By Yvette Tavares, Membership Director, Connecticut Restaurant Association
For many trade associations, the role and impact of advocacy work on behalf of an industry is often the primary driver for membership. Although our legislative landscape in Connecticut has increased the level of awareness amongst restaurateurs on the importance of advocacy in relation to the health of the industry, the current crisis has imparted a more palpable and visceral appreciation for this work.
From the very early stages of the COVID-19 crisis, the CRA made it clear that the Association would open its lines of communication and advocacy resources to all restaurants and industry related businesses in the state, regardless of membership status. “As an industry, restaurants were one of the earliest and hardest hit by this crisis. We recognized the urgency of the situation for our 8,500 restaurants and 160,000 industry employees across Connecticut. Member versus nonmember immediately became irrelevant,” said Scott Dolch, Executive Director, CRA.
Like many other businesses facing an unprecedented crisis, the CRA worked quickly to pivot, shifting staff and resources to better support the industry, as circumstances changed on a daily, even hourly, basis. Advocacy, by definition, involves taking clear actions to support the positive advancement of a cause. Though the timeline below is not a comprehensive list, it certainly demonstrates the amount of work it takes to move the dial, sometimes even by just a hair.
The following is a timeline of orders impacting the restaurant industry in Connecticut, along with key actions taken by the CRA, from the initial closing of restaurants to the partial reopening of indoor dining.
March 14-16: CRA sends Letter to Gov. Ned Lamont asking for his support in providing specific relief options to the industry; Gov. Lamont closes in-house dining for restaurants and limits restaurant operations to off-premise consumption of food and nonalcoholic beverages.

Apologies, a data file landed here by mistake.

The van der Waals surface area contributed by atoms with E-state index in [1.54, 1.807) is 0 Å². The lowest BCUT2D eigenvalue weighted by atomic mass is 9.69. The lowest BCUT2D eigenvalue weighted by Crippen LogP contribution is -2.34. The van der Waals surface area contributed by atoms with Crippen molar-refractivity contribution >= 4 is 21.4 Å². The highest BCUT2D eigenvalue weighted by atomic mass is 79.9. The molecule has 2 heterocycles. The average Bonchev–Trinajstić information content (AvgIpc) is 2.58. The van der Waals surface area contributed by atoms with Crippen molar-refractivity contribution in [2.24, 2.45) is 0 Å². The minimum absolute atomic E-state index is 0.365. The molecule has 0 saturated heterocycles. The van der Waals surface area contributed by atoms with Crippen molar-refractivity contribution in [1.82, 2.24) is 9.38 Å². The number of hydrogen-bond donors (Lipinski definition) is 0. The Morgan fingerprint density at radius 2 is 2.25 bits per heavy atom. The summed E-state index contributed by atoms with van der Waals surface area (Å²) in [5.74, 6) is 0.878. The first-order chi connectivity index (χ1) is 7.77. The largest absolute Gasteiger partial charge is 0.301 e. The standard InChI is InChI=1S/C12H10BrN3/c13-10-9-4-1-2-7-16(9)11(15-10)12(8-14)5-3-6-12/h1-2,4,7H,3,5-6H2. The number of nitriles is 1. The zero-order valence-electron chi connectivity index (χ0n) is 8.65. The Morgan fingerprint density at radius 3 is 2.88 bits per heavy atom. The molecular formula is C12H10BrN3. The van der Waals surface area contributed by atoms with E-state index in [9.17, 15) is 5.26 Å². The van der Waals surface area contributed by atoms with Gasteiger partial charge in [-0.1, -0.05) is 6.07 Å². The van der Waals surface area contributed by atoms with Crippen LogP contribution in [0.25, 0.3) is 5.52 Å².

March 19-20: Connecticut restaurants are approved to sell alcohol to consumers for off-premise consumption; restaurants are clarified as an “essential business” and are permitted to stay open for takeout.
March 21: CRA sends letter to Gov. Lamont asking for industry relief, including immediate and significant capital injections, forgiveness on sales tax payments, funding of a state-backed business interruption insurance program and addressing unemployment compensation issues.
March 22-23: CRA promotes industry action alert in support of ask to governor and state legislature; CRA conducts restaurant operator economic and operational impact survey.
April 2-9: CRA launches CT Hospitality Employee Relief Fund; Gov. Lamont allows delivery by restaurants, including delivery of alcohol; DECD releases guidelines for curbside grocery sales.
April 28-29: CRA sends letter to Gov. Lamont for additional state support; CRA launches CT Restaurant Promise, more than 500 restaurants sign; CRA Chairman Dan Meiser is selected for the governor’s Reopen CT Advisory Group.
May 8-11: CRA releases statement in response to May 20 reopening plan announcement; 130-plus ancillary businesses sign letter to Gov. Lamont urging reopening of indoor dining.
May 12-18: Gov. Lamont issues executive order allowing municipalities to expedite changes to their zoning rules or other ordinances to expand outdoor dining; Gov. Lamont announces mixed drinks permitted for takeout delivery.
May 20: Gov. Lamont’s Executive Order No. 7PP permits the reopening of outdoor dining with restrictions; DRS launches assistance program for sales tax payments.
June 3-6: CRA sends letter signed by 550-plus restaurants urging reopening of indoor dining; Gov. Lamont issues further clarification of limits on alcohol service and sales related to catering; Gov. Lamont moves up the date for indoor dining to Wednesday, June 17.
June 8: CRA announces the CT Hospitality Employee Relief Fund has raised $120,000, issuing grants of between $250-$500 to more than 200 restaurant industry employees impacted by COVID-19.
June 17: Phase two sector reopening begins, including limited indoor dining for restaurants.
The Push for Federal Relief
The energy that CRA continued to push forward on the national front was not compromised while focusing on state efforts.
Through grassroots organizing and collaboration with our partners at the National Restaurant Association, CRA worked to push through SBA loans, PPP revisions, the CARES Act and legislation to protect the hospitality industry during this crisis. Through developing equitable policies that recognize the impacts suffered by the restaurant industry, we have upheld our mission of ensuring the integrity of a sector disproportionately affected by COVID-19.
For more information, visit the Connecticut Restaurant Association online.